"Do you have the patience to wait
Till your mud settles and the water is clear?"
- Lao Tzu
I’m opening the kimono a little in this one...
The days after the holidays were a bit tough for me this year. I spent some wonderful time with family and friends back home around Christmas. I had the chance to catch up with people I hadn’t seen in years — including a woman, now 95, who I saw nearly every day for 10 years of my childhood. It was incredible. Over five days I saw more than 70 people and put over 400 miles on my rental car. (And watched Star Wars with my brother and nephew — an experience I truly cherished.)
It was a lot. And I loved it.
Coming back, though, was a hard crash. And I didn’t realize until after it happened. I came home to an empty house. No more parties to go to, places to drive, schedules to work out. I loved the alone time but it was hard to pick up momentum again. To feel the same energy I’d felt with everyone just days before.
And it’s stuck with me for a bit. My daily gratitude practice has suffered. I’ve had trouble expressing the things I’m grateful for every morning. I’ve been moving, but not in a particular direction so I haven’t finished much substantial work. And I can see it’s affected my relationships with others, as I’ve tried to remanufacture the high I felt during the holidays but haven’t been myself.
Today I sat down to brainstorm some topics for this month’s newsletter and prepare for an upcoming project (can’t wait to talk that more about soon). The ideas came in spits and spurts, from different directions, and without any punch. I was in a funk.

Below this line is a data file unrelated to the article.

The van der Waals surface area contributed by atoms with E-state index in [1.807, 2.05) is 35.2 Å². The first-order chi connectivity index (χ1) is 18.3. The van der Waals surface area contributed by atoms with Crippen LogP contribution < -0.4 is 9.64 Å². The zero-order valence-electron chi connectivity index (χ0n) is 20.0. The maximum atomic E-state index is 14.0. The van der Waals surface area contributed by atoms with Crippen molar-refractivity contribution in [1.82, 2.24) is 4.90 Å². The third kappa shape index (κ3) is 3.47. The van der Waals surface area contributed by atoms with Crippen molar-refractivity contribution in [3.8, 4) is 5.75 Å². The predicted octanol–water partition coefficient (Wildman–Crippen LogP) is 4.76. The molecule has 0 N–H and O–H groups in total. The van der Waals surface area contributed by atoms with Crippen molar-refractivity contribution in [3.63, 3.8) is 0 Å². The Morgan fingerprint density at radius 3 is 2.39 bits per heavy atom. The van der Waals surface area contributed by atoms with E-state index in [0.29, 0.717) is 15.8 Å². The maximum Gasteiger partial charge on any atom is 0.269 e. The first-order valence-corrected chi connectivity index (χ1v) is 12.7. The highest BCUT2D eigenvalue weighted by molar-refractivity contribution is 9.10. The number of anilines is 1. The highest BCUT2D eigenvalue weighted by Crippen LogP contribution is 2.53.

Finally, I realized it was time to stop — everything. To give myself some time to switch it off and let the water settle. This afternoon I sat to meditate for the first time in days. With no intention, no need to search for anything, but simply to let my mind and body relax into where I am. To be back home and nowhere else.
After a few minutes of struggle, my mind slowly began to clear and thoughts became more manageable. I found some calm for the first time in days and the quote above popped into my head. A few minutes of silence gave inspiration for this post, along with what I think is a great topic for our newsletter later this month. (Here is where you can sign up.)
Lesson learned: If you stop for a minute, the answers will come. Sometimes the best way to search is in stillness. That’s when the dust can settle and the water becomes most clear.
So if you’re struggling with a creative problem or to regain focus, allow yourself time to let your mind be still. Have patience and trust that what you need is found there.